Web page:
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Bovine herpes virus-1: Comparison of methods for removal of a commercially important pathogen from cattle sperm, oocytes and pre-implantation embryos
journal contributionposted on 15.10.2019, 00:00 by F Sadeghzadeh, Andrew Taylor-Robinson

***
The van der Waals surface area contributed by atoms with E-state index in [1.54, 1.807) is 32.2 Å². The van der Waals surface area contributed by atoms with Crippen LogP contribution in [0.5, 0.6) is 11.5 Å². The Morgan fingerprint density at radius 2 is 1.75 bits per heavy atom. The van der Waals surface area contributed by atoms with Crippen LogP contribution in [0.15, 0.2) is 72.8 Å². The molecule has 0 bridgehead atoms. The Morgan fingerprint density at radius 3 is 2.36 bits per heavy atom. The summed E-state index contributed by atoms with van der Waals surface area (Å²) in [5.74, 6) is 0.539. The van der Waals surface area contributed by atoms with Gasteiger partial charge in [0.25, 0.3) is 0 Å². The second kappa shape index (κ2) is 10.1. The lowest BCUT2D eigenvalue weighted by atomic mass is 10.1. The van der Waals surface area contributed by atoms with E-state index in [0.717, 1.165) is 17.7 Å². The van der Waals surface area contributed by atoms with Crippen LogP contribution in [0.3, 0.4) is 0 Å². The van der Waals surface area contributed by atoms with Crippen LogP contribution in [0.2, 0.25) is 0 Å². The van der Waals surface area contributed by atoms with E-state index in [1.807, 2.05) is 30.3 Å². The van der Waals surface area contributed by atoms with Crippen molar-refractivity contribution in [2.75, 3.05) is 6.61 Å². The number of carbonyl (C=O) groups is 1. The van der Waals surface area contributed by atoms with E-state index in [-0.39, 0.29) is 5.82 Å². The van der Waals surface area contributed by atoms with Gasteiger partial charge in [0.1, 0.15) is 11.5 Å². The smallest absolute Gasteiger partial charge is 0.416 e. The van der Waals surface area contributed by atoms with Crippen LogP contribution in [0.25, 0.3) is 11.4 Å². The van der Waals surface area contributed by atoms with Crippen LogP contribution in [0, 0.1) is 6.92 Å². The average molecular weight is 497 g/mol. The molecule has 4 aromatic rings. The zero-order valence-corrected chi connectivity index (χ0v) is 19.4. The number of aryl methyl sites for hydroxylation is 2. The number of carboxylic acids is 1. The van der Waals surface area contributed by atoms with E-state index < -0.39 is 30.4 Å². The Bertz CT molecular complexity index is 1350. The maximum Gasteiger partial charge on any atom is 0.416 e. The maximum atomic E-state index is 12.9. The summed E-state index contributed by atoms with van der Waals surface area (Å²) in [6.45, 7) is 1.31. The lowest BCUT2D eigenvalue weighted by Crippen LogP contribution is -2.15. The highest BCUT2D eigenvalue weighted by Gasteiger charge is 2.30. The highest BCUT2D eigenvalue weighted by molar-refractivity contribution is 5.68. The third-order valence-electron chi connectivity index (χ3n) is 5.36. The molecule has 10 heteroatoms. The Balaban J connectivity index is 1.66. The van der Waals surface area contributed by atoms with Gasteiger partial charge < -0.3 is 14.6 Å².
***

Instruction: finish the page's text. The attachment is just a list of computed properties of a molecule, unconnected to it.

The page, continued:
Bovine herpesvirus 1 (BoHV-1) is a pathogen of major veterinary importance, causing principally reproductive failure, genital and respiratory disease in cattle. Since embryo transfer is a rapidly growing commercial venture, BoHV-1 has a significant negative impact on cattle breeding by both natural and artificial service, and thereby on the global livestock industry. Clinical infection of the reproductive tract causes infertility, early embryonic death and abortion. BoHV-1 may infect an embryo by either of two means. The first is through entry of contaminated sperm into the oocyte at the point of fertilization, while the second is via contact with either contaminated follicular fluid, oviductal or uterine tissues. In addition, the virus may infect the recipient cow if an infected embryo is transferred by assisted reproduction technology. This article briefly examines the two principal methods that are routinely available to eliminate BoHV-1, performed in order to prevent infection of bovine embryos. Although each offers considerable benefits, it is also imperfect. Even after multiple trypsin washes BoHV-1 can adhere to the zona pellucida of oocytes and pre-implantation stage embryos; likewise, cryopreservation fails to eliminate all infectious virus particles. A more experimental technique, sperm processing, shows considerable promise but requires further validation as an effective way to remove BoHV-1 from bull semen before it can be recommended for industry-wide use.